Figure 1: Structure and Functions of VWF


Catabolism of Plasma VWF:

The VWF multimer rests on its size, interacts with the platelets and other cells, which affects to proteolysis and the rate of clearance from circulation. Under the high fluid shear stress multimers large enough to engage platelets may be overextended and exposed the Tyr1605- Met1606 bond in VWF domain A2, which can be sliced by the ADAMTS-13 metalloprotease. By this mechanism ADAMTS-13 alters the initial VWF multimer distribution that is secreted into the blood, converting large multimers into smaller ones and producing characteristics of slice products. As a consequence, the electrophoretic pattern of plasma VWF display minor or satellite bands that edge the major multimer bands typical of endothelial cell VWF. VWF is also cleared from the blood with a half of life of 12-20 h by the process that looks to be relatively intensive to multimer size (Figure 2) [5].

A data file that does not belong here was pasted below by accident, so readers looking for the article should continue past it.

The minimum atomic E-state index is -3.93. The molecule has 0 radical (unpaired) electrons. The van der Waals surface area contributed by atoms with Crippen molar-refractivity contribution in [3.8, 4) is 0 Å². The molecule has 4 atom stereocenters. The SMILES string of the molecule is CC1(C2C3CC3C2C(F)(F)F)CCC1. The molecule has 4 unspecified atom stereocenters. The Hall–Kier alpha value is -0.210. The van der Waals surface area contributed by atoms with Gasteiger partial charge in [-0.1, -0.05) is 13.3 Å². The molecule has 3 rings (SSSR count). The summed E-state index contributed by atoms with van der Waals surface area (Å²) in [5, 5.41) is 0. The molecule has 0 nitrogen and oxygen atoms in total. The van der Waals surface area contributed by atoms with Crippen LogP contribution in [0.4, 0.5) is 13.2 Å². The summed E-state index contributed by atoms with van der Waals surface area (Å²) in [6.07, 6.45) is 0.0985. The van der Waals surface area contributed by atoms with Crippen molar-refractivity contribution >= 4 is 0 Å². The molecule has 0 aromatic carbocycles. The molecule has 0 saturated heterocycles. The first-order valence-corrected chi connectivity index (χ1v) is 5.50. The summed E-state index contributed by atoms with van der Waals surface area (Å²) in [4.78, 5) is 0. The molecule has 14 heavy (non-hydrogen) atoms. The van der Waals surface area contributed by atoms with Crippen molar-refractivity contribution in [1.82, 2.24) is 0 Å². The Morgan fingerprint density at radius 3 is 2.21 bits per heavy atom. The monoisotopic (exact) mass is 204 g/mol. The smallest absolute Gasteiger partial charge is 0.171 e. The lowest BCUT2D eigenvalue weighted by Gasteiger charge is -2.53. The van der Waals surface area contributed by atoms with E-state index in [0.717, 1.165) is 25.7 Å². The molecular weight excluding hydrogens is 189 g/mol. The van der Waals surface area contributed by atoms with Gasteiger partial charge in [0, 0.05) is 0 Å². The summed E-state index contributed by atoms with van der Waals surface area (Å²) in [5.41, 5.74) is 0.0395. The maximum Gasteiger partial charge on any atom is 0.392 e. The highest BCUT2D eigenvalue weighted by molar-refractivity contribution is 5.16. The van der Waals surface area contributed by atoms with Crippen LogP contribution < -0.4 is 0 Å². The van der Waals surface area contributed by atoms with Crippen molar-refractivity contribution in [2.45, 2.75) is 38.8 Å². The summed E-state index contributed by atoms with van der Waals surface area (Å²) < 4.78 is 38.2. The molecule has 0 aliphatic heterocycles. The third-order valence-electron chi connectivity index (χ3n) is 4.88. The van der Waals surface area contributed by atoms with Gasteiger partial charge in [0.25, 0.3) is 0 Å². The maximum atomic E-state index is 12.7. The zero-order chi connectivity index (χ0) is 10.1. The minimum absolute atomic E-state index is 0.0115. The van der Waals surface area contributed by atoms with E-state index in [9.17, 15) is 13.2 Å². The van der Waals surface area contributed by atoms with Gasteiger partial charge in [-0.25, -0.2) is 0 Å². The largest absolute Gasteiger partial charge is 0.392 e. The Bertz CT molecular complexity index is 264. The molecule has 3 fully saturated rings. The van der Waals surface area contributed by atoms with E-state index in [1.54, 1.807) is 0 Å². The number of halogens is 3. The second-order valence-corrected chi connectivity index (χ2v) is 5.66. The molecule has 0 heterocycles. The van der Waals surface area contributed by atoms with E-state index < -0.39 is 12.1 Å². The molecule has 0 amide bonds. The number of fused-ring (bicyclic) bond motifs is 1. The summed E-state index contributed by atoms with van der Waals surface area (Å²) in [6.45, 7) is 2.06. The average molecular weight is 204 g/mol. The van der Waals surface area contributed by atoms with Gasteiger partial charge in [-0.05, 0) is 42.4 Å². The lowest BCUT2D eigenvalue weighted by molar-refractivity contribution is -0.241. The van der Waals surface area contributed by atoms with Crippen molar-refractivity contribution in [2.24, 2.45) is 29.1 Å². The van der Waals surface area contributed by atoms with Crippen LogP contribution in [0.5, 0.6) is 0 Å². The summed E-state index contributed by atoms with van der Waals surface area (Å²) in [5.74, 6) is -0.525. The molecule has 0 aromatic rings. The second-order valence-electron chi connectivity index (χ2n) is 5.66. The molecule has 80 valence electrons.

Figure 2: Catabolism of plasma VWF


The concentration of plasma VWF is decided by the amounts of secretions and clearance and the multimer distribution reflects the balance between the mutimer assembly, clearance from the circulation and proteolysis by ADAMTS - 13. Mutations that affect these processes produce a type of VWD phenotypes. VWD type 3 is the almost complete absence of VWF. It is inherited as a recessive trait and heterozygous relatives usually have mild or no bleeding symptoms. In many cases, VWF: RCo; VWF: CB and VWF: Ag are < 5 IU dL-1 and factor VIII levels are < 10 IU dL-1. VWF mutations that cause VWD type 3 are usually boloney mutations or frame shifts because of small insertions or deletion. Large deletions, splice site mutations and missense mutations are less common [5,6,7].

The prevalence of the disease varies from 0.1 - 5.3 per million which was raised with more consanguineous marriages. This type 3 VWD is an inherited autosomal recessive trait, with the heterozygous genotype which acts like either carrier (asymptamatic) or shows moderate to severe bleeding episodes [1].